Reduced ice loss from Greenland under stratospheric aerosol injection

J. C. Moore, R. Greve, C. Yue, T. Zwinger, F. Gillet-Chaulet and L. Zhao


Sea level rise due to dynamic losses from the ice sheets – that is via accelerated flow of glaciers into the sea, is something that may be potentially mitigated by cooling the ice sheet and oceans via solar geoengineering. We use two ice dynamic models driven by changes in surface mass balance to estimate the sea level rise contribution from the Greenland ice sheet under the IPCC Representative Concentration Pathway (RCP) 4.5, and 8.5 and GeoMIP (Geoengineering Model Intercomparison Project) G4 scenarios. The G4 scenario adds 5 Tg/yr sulfate aerosols to the equatorial lower stratosphere (equivalent of 1/4 the 1991 Mt Pinatubo SO2 emission rate) to the IPCC RCP4.5 scenario which itself approximates to the Nationally Determined Contribution (NDC) greenhouse gas emission commitments agreed in Paris in 2015. Over the 2020–2090 period mass loss under G4 is about 38% that under RCP4.5. Ice lost across the grounding line under both G4 and RCP4.5 is reduced in future as the termini of many southeast Greenland outlets retreat onto higher bedrock. Glaciers with large low-lying catchments in the west, north and northeast of Greenland (e.g. Jakobshavn, 79N, Zachariae Isstrøm, and Petermann glaciers), drain more ice from the ice-sheet interior under RCP4.5 than under G4.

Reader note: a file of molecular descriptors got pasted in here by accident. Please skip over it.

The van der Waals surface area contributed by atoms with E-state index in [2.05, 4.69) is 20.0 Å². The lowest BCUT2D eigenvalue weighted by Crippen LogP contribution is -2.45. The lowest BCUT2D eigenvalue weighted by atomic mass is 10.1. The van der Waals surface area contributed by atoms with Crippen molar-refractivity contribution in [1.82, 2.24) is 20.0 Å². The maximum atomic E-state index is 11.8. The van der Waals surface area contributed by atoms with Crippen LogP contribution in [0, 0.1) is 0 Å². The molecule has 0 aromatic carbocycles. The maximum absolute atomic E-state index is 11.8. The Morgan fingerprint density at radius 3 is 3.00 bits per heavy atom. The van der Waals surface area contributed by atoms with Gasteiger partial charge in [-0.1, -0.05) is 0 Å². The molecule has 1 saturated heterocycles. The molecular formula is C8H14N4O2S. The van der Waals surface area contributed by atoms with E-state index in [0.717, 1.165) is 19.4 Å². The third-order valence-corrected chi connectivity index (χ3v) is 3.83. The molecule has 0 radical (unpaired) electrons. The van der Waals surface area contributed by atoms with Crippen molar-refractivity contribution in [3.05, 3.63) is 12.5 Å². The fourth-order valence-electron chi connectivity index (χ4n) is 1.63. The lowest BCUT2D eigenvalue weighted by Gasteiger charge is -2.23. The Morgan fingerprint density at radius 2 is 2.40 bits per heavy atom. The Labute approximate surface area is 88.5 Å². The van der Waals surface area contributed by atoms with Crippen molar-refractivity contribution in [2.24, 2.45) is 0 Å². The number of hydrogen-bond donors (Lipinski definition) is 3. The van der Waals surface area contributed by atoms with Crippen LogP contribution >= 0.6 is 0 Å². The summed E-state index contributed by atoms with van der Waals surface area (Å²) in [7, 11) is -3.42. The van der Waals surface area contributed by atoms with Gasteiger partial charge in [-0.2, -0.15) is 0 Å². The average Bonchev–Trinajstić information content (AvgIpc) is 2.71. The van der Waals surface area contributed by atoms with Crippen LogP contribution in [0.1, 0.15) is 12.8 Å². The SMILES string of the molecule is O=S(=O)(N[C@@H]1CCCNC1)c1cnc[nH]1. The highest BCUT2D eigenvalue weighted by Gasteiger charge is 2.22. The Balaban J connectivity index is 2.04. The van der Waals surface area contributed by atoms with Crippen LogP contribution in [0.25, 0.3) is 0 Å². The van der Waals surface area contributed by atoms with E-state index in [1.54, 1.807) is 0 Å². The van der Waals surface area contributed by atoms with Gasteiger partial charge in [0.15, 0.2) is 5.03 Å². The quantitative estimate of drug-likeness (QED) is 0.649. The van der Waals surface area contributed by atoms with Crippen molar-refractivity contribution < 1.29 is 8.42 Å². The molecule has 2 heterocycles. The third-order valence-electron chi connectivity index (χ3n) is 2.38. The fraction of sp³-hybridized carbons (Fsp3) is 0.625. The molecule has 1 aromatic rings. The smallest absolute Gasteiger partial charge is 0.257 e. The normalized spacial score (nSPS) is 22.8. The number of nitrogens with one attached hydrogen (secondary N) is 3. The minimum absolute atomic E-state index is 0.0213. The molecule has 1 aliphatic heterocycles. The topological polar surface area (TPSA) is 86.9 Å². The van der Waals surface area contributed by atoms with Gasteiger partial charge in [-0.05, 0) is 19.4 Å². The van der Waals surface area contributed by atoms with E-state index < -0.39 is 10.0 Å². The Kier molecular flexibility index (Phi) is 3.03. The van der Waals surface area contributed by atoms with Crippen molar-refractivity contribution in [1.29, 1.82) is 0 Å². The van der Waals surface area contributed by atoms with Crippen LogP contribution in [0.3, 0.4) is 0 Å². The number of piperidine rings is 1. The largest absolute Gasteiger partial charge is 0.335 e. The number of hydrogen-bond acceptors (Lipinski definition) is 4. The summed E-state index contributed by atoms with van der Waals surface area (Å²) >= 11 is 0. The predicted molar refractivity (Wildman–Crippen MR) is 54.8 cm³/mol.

Journal of Geophysical Research: Earth Surface (submitted).

Last modified: 2023-01-05